A morale booster for failed projects

Soft advice for a software development project

reviewed by Conrad Weisert, December 2001

The framework

Enlightened system development life-cycle (SDLC) methodologies call for a final "Project Review" phase, in order to learn from mistakes and bad decisions and thereby to do better on future projects. In the review phase, the project team assesses:

  1. The performance of the project.
  2. The quality of the end result.

While Norman Kerth strongly supports doing a project review, he approaches it from the point of view of a so-called "retrospective facilitator". Those two words are our first clue that the book is going to be more about the author's own role than about project performance, more about making the project team feel good than about objective evaluation.

Kerth provides a wealth of references to other books and articles, nearly all of them having a similar strong emphasis on the psychological and the political aspects of project management.

A Death March Companion

Parts of this book mesh nicely with Ed Yourdon's terrific Death March book. Kerth emphasizes failed projects, switching terminology in chapter 7 from "retrospective" to "post mortem". Veterans of such projects will particularly appreciate his list of popular techniques for saving face (pp. 178-179).

Kerth's view of project failure, however, will be too narrow for many organizations. We all agree that a project that spends millions of dollars over several years and produces nothing useful is a failure, but so are many projects that ultimately do deliver a working system.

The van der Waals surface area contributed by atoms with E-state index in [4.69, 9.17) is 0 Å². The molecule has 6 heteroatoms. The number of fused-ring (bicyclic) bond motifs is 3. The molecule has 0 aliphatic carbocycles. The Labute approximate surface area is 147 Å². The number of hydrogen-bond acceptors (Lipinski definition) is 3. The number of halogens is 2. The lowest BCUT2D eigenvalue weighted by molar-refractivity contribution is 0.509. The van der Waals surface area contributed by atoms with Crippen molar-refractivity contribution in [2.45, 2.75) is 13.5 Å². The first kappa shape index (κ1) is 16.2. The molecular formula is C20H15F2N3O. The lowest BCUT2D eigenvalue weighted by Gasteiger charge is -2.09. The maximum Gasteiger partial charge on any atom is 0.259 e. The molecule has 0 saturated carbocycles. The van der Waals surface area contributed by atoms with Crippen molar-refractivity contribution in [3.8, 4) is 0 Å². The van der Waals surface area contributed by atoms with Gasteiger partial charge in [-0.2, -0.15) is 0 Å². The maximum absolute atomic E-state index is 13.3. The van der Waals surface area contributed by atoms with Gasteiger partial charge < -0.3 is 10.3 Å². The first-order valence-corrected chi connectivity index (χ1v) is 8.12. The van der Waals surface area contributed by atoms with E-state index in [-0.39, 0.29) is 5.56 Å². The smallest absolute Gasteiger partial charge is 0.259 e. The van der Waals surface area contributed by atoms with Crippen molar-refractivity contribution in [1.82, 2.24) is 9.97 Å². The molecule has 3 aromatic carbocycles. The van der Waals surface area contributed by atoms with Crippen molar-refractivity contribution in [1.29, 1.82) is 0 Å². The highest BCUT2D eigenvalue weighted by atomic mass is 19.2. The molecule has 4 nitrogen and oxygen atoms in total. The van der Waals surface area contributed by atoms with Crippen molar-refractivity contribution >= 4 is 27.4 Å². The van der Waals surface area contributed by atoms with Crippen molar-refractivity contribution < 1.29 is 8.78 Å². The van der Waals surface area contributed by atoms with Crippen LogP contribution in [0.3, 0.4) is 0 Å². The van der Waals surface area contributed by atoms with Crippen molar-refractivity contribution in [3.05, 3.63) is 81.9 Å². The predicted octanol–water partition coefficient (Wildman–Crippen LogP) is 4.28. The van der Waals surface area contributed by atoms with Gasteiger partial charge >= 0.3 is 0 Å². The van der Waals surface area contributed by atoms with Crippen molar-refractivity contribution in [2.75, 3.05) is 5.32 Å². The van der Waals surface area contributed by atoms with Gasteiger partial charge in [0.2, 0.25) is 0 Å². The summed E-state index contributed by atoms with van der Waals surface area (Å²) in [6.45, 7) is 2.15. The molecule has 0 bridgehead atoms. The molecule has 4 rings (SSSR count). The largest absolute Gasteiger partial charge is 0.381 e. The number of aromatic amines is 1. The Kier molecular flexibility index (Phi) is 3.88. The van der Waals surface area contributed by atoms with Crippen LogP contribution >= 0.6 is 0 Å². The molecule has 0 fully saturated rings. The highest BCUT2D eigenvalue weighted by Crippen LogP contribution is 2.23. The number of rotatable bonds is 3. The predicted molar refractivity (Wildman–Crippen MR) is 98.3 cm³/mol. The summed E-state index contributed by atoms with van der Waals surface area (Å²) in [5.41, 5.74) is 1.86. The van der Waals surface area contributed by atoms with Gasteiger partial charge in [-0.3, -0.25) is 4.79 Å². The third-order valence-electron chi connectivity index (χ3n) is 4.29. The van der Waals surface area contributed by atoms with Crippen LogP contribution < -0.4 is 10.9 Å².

His three fuzzy reasons (p. 173) why big projects fail lack the concreteness that an impatient manager will seek. For example:

Important decisions were made poorly or weren't made at all.

Quantitative measures

It's hard to tell just what the author regards as positive criteria. There are numerous references to the long-discredited lines of code measurement, as well as number of defects and ratios between the two. On the other hand, I found few references either to such crucial measures of project performance as:

or to such measures of end-product quality as:

Recommendation

A retrospective turns out not to be a kind of project review, but rather something you might do in addition to a normal objective project review. It appears most useful for addressing low-morale among the project team participants. If that's what you need, you'll find some helpful guidance here.


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Last modified December 8, 2001